Hot to trot: Warm cocktails to cheer up the jaded Christmas palate
Some warming alternatives to enjoy instead of the usual festive mulled wine
Egg nog, served with a dusting of nutmeg and a cinnamon stick, is equally good with rum, cognac, bourbon and, of course, whiskey
If you are tiring of the traditional mulled wine at Christmas, why not spice things up with a few different warming seasonal drinks? Some are so simple I would hesitate to call them cocktails, but all are certain to add some cheer on a cold winter’s evening.
Hot chocolate and Irish cream liqueur
I am not a fan of cream liqueurs, but I once used up an unwanted gift by adding a splash to my mug of hot cocoa. It was delicious. You have to use unsweetened cocoa powder or dark chocolate; drinking chocolate is too sweet. Drink with your loved one in front of the fire on a cold night.
Traditional on both sides of the Atlantic. It can be made with cognac, bourbon, sherry or rum, depending on where you live and what you like. In this country, whiskey seems the natural choice. Don’t use your finest bottle here; a good blended Irish whiskey will do very nicely. You can add more or less spirit, or even serve it without alcohol. Egg nog is a little fiddly to make, although you prepare it in advance. There are those who recommend ageing it in the fridge for up to a week, but this might raise safety issues. A luxurious creamy cocktail that can pack a punch.
One litre of full fat milk, 225 grams sugar, 12 large egg yolks, 225 ml Irish whiskey (or more to taste) 250 ml cream. Whisk milk and sugar over medium heat until sugar has dissolved. Whisk egg yolks in a large bowl, then add the hot mixture in a slow, steady stream, whisking constantly. Return the mixture to the saucepan and cook over a low heat, stirring frequently for around 20 minutes until thick enough to coat the back of a spoon. Do not allow to boil. Strain into a bowl and add whiskey and cold cream. Cool and then refrigerate. Serve cold, garnished with grated nutmeg and, if desired, the whipped leftover egg whites.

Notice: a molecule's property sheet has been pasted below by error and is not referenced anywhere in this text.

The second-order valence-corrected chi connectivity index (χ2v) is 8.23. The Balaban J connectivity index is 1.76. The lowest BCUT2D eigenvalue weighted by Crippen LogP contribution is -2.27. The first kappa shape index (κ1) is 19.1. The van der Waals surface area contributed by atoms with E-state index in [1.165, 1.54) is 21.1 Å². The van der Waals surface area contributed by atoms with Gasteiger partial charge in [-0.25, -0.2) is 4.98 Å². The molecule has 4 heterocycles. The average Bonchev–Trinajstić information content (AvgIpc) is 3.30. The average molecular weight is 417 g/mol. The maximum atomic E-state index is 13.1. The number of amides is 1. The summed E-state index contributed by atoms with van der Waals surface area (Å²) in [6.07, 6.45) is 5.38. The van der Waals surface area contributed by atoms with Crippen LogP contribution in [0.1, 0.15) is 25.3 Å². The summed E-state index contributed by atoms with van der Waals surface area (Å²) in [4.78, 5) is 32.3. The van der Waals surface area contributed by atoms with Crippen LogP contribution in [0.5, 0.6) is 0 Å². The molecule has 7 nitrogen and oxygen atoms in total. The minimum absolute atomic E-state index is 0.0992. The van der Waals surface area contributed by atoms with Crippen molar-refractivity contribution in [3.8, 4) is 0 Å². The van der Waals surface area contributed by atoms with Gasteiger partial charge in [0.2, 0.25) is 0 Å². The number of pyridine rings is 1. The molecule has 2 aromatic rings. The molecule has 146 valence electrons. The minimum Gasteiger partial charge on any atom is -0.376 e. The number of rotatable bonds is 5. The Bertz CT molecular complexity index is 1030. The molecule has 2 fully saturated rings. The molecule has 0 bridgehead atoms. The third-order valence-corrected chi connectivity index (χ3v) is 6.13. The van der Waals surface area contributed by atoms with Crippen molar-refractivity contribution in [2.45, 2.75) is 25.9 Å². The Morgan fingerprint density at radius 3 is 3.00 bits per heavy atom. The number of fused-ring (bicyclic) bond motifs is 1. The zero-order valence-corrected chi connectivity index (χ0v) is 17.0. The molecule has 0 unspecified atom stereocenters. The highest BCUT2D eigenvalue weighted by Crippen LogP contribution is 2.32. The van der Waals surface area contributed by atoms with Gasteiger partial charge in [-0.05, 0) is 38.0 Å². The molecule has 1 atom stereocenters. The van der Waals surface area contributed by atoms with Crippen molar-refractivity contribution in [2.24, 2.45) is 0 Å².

One of the oldest cocktails, but one of the most satisfying, providing you use good quality whiskey and a decent ginger wine. If you want to take it a step further, use a ginger liqueur (the Celtic Whiskey Shop offer several). Otherwise mix equal quantities of whiskey and ginger wine, adding ice if you wish. It can also be served hot like a toddy, by boiling hot water.
Hot Buttered Rum
A delicious and warming drink, perfect on cold winter’s evenings. 125 grams softened butter, 125 grams brown sugar (or 2 tablespoons maple syrup) 2 teaspoons grated orange zest, ½ teaspoon nutmeg, 125ml dark or golden rum, a litre of boiling water. Beat the butter with orange zest, brown sugar (or maple syrup) and nutmeg. Combine 2 tablespoons of the butter mix with 3 tablespoons of rum in a glass. Pour over boiling water. Serve with a cinnamon stick.
A Mulled Apple Toddy
This is a mix of mulled cider and an apple brandy toddy that I came up with one evening, although I am sure I am not the first to think of it. Gently heat a litre of good, fairly dry Irish cider with a strip of orange zest, or a slice of orange, a few cloves and a good spoonful of honey. The sweeter your cider, the less honey you will need. Once it comes to the boil, remove from the heat and add a generous measure of Irish apple brandy (both Longueville and Highbank produce very good examples) to taste. Garnish with a stick of cinnamon.